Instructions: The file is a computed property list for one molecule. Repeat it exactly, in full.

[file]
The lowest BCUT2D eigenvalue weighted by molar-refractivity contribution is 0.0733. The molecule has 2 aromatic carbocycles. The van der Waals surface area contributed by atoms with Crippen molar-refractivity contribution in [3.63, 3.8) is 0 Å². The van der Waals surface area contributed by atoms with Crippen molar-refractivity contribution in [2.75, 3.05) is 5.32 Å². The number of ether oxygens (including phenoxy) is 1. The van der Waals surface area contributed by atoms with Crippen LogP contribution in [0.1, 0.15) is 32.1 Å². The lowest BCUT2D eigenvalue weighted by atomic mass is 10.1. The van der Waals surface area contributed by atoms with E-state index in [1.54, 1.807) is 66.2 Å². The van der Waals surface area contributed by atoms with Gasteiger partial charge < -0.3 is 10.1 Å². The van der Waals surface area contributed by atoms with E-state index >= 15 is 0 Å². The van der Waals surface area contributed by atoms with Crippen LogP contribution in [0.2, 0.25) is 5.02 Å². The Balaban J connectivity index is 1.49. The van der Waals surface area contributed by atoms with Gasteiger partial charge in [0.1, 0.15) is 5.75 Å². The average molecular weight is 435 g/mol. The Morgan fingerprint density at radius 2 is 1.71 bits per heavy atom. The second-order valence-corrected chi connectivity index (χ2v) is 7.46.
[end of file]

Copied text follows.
The lowest BCUT2D eigenvalue weighted by molar-refractivity contribution is 0.0733. The molecule has 2 aromatic carbocycles. The van der Waals surface area contributed by atoms with Crippen molar-refractivity contribution in [3.63, 3.8) is 0 Å². The van der Waals surface area contributed by atoms with Crippen molar-refractivity contribution in [2.75, 3.05) is 5.32 Å². The number of ether oxygens (including phenoxy) is 1. The van der Waals surface area contributed by atoms with Crippen LogP contribution in [0.1, 0.15) is 32.1 Å². The lowest BCUT2D eigenvalue weighted by atomic mass is 10.1. The van der Waals surface area contributed by atoms with E-state index in [1.54, 1.807) is 66.2 Å². The van der Waals surface area contributed by atoms with Gasteiger partial charge < -0.3 is 10.1 Å². The van der Waals surface area contributed by atoms with E-state index >= 15 is 0 Å². The van der Waals surface area contributed by atoms with Crippen LogP contribution in [0.2, 0.25) is 5.02 Å². The Balaban J connectivity index is 1.49. The van der Waals surface area contributed by atoms with Gasteiger partial charge in [0.1, 0.15) is 5.75 Å². The average molecular weight is 435 g/mol. The Morgan fingerprint density at radius 2 is 1.71 bits per heavy atom. The second-order valence-corrected chi connectivity index (χ2v) is 7.46.